Hooray! The sea’s warming up. Actually warming up. Shall I say that again? The sea was warmer this weekend. Summer is on its way.
This weekend I should’ve been running the Brighton Marathon but my dodgy knee cartilage finally gave up two weeks ago and running is, for the time being, right out. The only way to banish the Brighton blues has been to swim my arms off. I’m marathon-fit and upset, so have managed to smash my swim PBs while using a pull buoy and no legs.
Anyway, on Sunday I trotted down to the beach as the gun 80 miles along the coast in Brighton would’ve been going off. The sea was in a boisterous mood but it was a perfect way to get my mind off not running the race I’ve spent four months training for. Also, the usual stinging coldness was absent and I did 21mins – twice as long as the week before.
The water was 7.9°C. This time last year there was no way I was going to get in the lake until it was over 15°C.
Many lakes are delaying their opening dates this year but that means it’s even more important to get cracking when they do open, especially if you have races looming. Here are ten things I’ve learnt this winter that I wish I’d known when I first started open-water swimming…
1. Two hats are better than one and silicone is warmer than latex. Consider a neoprene or insulated hat for extra warmth.
2. If you’re a cold feet/hands person, neoprene gloves or socks may help for training – but most races don’t allow them.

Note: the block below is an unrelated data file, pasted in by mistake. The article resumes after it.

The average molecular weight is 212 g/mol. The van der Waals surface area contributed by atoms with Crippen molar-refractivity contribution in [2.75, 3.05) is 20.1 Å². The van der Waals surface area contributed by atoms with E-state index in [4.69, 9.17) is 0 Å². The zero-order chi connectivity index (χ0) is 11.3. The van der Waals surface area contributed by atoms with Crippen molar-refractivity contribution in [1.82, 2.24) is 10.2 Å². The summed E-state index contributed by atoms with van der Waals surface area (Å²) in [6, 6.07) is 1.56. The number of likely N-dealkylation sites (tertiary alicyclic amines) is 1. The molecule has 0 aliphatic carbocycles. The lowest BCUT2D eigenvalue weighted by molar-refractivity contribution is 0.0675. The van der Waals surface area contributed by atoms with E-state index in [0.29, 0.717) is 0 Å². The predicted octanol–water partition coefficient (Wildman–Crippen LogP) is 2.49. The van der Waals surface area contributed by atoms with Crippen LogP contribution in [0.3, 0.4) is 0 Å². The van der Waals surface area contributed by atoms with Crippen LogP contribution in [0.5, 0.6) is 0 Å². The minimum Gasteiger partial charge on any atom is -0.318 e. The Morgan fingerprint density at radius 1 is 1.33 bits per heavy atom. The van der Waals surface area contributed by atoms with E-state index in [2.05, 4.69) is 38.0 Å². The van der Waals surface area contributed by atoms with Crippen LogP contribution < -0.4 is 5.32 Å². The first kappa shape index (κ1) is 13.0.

3. Stay warm for as long as possible before you get in.
4. Stay calm before you get in. Anxiety can raise cold discomfort levels in non-wetsuit swimmers. This really does make a difference.
5. Get in slowly. Lower yourself in gradually off the side, or if you can walk in, do so slowly and splash your face with water. Both things help prepare your body for the temperature change.
4. Read about ‘cold shock response’ – it’ll help you understand what’s happening so you don’t panic. In brief, it’s normal to gasp when you first get in and normal to hyperventilate for a minute or so after that. Go with it and aim to stay calm until it passes.
5. Aim to steady your breathing as soon as you can, but you might breathe more frequently for a while until you settle down. If you can’t steady your breathing, stay calm and swim head up breaststroke or backstroke before trying again.
6. You may experience ‘ice cream head’ but it’ll pass within a few minutes.
7. Above all, try to relax. Think calm, relaxed thoughts. Talk to yourself into a gentle rhythm. For me, this means getting into bilateral breathing every three strokes ASAP. It calms me and stops me fighting the water.
8. Build up your time in the cold water over a few weeks. Start with less time than you think you can cope with. The more you swim in open water, the more ‘normal’ it’ll become – obvious, I know, but important when race day adrenaline can turn a bit of hyperventilation into something more race-limiting.
9. Get dressed quickly afterwards and have a warm drink.
10. Stay safe, don’t swim alone but remember to enjoy it!
Lou is training for a Channel relay attempt in September 2013, raising money for three charities. You can donate via her fundraising site http://uk.virginmoneygiving.com/LouWalker and follow her on Twitter: @LouArtfulHen or at www.louwalker.com/blog.